“People have humoured me, you can see it in their eyes. They’re thinking ‘You don’t look like a polar explorer’” and he’s spot on. Dawyne Fields doesn’t fit the polar adventurer mould. Born in Jamaica and raised in Hackney, northeast London, from the age of six, he grew up on one of the toughest inner-city housing estates. Yet he was the first black Briton to journey to the North Pole back in 2010.
“I was uncomfortable for a lot of my childhood,” Dwayne tells me. “I felt like I should be somewhere else. Back in Jamaica I was a feral child, 90% of my time was spent outdoors because I loved nature and wildlife. We called where we lived ‘the back of the bush’ as it really was rural. There was no electricity, no TV, just an oil lamp and it was my responsibility to blow it out each night. When we moved to London I instantly became stressed. The police sirens, the shouting, there was so much noise. I didn’t recognise any of the food in the school canteen and I had no idea which cartoons I was supposed to be into.”
Dwayne grew up trying to conform to his peers on the estate, until a life-threatening incident nearly cut his young life short. He’d built a moped from scratch and let his little brother test drive it for the first time. “A gang of lads from the estate pushed my little brother off and stole the bike. I went crazy; I marched onto the estate to demand it back. When I found the bike, the lads started smashing it up so I pushed one of them and he fell to the floor. Clearly embarrassed, he disappeared for a couple of minutes, returning with a loaded gun. I’m crouched down, collecting up the pieces of my broken bike. He’s no more than five metres away from me, gun pointed at my head. My little brother’s right next to me. His friends are shouting, “don’t do it” and I hear the trigger click once. Then twice. I’m waiting for the pain but the gun had misfired. Twice.” The hours that followed prompted Dwayne to change his life. “Within minutes everyone on the estate knew what had happened. Everyone wanted retaliation and I was under pressure from my friends to do something. I locked myself away, I became a recluse. I didn’t want any part of it.”
Dwayne regularly took himself off to Epping Forest for some peace and quiet. “We’re all living in a constant state of stress and it’s only when you get out into the natural environment that we realise this. Without the ambient noise that surrounds us every day there’s clarity of thought. I finally felt calm; I’ve taken others there and they’ve had the same reaction.”
It’s one thing to enjoy the tranquility of Epping Forest, another to trek 370 miles to the North Pole, in turn adding his name to a legendary list of polar explorers and adventurers. I wonder where the idea came from? “On BBC Breakfast Ben Fogle and James Cracknell were talking about their upcoming trek to the South Pole. They were looking for a third person to join the team, I approached them and they asked me to consider a North Pole expedition instead.”
“I’m a realist and a fact is a fact. There are fewer black and ethnic minorities doing what I’m doing than white women. But that’s changing.” Indeed it is. In November 2019 Dwayne and his new teammate, travel writer Phoebe Smith, will travel along Shackleton’s planned route to the South Pole under the team name #TeamWeTwo. “I haven’t asked Phoebe many questions. We’ll need lots to talk about during the adventure!” But this isn’t about planting flags according to Dwayne. “It’s about planting seeds in the minds of our young people. And breaking the mould of ‘middle aged white guys’ dominating exploration”.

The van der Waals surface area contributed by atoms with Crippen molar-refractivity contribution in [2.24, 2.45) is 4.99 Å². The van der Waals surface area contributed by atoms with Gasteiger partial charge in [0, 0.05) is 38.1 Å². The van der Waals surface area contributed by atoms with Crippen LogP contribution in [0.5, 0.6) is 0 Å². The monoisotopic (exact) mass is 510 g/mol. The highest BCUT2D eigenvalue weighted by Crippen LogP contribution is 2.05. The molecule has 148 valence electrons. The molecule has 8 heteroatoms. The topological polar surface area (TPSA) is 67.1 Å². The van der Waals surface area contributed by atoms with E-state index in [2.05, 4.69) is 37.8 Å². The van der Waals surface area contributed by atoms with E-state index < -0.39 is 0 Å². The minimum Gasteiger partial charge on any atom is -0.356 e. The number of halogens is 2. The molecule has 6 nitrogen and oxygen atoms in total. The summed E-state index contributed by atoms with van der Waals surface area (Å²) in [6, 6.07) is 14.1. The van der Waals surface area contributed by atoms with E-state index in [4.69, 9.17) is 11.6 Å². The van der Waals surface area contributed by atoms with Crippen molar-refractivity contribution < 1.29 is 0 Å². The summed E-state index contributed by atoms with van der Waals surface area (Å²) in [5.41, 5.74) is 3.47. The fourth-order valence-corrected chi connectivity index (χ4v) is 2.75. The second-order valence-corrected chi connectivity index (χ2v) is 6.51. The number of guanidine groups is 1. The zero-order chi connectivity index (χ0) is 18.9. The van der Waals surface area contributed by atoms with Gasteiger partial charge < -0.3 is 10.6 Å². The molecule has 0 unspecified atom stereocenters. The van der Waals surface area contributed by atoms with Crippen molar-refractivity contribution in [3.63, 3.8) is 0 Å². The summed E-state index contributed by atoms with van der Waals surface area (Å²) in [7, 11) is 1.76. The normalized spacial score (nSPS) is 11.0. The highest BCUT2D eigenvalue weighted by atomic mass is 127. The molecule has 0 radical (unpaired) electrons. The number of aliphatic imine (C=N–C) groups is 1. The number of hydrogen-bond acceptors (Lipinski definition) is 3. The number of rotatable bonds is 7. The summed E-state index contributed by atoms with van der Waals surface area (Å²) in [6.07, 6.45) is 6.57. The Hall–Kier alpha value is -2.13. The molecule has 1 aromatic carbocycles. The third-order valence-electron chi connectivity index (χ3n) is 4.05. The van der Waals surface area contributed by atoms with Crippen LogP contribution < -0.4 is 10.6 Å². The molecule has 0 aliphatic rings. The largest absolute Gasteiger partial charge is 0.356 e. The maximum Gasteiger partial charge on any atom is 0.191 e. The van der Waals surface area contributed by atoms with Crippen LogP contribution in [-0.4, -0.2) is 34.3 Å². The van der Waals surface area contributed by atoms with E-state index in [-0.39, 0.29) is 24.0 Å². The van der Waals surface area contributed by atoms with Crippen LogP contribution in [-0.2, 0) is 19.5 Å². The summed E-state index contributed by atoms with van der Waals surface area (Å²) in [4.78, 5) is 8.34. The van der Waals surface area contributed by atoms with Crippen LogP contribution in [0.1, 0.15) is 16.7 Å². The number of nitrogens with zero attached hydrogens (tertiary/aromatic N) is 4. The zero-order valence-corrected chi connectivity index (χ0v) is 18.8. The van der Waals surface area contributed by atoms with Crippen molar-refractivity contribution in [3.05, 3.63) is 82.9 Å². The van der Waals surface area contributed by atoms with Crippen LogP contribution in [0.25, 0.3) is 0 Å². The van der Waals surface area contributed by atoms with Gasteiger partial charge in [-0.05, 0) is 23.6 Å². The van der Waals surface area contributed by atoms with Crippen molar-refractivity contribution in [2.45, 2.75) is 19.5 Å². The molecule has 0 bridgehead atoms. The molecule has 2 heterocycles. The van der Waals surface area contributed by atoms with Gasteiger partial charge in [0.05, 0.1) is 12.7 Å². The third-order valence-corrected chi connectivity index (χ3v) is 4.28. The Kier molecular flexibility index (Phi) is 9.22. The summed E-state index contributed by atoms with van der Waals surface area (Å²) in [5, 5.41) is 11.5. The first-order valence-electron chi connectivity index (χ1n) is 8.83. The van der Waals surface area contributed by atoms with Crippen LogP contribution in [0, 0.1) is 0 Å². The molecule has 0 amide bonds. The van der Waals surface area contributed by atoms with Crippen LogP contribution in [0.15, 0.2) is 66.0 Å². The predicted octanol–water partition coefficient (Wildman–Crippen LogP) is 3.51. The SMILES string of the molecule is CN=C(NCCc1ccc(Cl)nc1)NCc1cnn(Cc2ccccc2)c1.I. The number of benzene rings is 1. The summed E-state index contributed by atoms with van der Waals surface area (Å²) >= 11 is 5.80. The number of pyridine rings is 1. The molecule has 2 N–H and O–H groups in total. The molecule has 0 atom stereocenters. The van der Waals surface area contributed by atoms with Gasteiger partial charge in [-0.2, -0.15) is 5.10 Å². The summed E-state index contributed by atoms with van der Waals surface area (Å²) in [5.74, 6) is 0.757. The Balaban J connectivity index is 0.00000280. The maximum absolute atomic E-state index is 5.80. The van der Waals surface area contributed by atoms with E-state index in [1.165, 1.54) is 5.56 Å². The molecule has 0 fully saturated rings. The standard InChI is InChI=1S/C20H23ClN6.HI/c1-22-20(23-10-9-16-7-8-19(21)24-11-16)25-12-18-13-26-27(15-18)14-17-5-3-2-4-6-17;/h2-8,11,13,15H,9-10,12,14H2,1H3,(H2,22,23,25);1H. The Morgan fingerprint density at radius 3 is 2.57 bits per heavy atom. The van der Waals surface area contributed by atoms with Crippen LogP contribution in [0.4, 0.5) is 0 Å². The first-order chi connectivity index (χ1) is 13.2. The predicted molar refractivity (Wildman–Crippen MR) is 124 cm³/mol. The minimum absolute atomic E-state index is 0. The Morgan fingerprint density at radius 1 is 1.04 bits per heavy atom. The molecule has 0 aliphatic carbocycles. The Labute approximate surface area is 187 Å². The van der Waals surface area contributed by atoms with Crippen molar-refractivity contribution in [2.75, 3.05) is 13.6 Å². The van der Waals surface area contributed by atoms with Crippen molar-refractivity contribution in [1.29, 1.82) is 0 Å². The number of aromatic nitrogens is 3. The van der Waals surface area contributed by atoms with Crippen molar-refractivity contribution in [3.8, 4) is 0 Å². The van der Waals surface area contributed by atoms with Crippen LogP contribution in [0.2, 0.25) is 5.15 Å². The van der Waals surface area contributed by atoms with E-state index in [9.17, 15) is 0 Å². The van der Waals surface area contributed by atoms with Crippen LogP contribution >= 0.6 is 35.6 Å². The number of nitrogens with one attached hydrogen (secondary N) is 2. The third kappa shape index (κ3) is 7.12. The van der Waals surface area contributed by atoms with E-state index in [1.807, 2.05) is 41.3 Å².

So how does a Jamaican cope in coldest of temperatures? “I barely slept as a child, I was so stressed. One night I looked out of my window and the sky was white. The floor was white. I thought the sky was falling in and I cried myself back to sleep. No one ever told me that ice comes out of the sky. No one had ever explained snow to me. On my North Pole trek I’d pee in a bottle and stuff it into my sleeping bag for warmth. I soon discovered that a positive mind set keeps you warmer than an extra jumper. Staying dry and hydrated is also essential!”
I wonder what is harder? The mental endurance of lone polar adventures or the physical requirements? “Before I went to the North Pole, some of my mates would say ‘Why don’t you just walk around Hackney?’ and out there on the ice, negative thoughts do start to creep in. ‘Maybe this is why black people don’t do this’ I sometimes thought to myself.” It’s easy to imagine how, in all that space with very little visual stimulation, there’s more time to think. “In a nutshell, if you can’t manage it mentally, you won’t make it physically” Dwayne believes.
In between plotting polar adventures, speaking at events such as the Women’s Adventure Expo and being an ambassador for the UK Scouting Association, Dwayne’s mission is to inspire young people nationwide to explore the great outdoors. “We’re living in a state of constant hyper-alert in permanent ‘fight or flight’ mode and it’s causing mental health issues for our younger generation. I wake kids up at 5.30am and take them up Ben Nevis. They live in fear of violence back home, but in the outdoors they don’t have to look over their shoulder or fear for their lives. The change is incredible to watch and so inspiring”. It’ll come as no surprise to learn that Dwayne was the youngest black person in history to be awarded the Freedom of the City of London award for his work with young people.
“I want to send a message to those that feel downtrodden and disconnected and that message is this: A bad postcode area or growing up in a council tower block does not, and must not, dictate your future” believes Dwayne. And with that, he’s off and sirens wail in the background.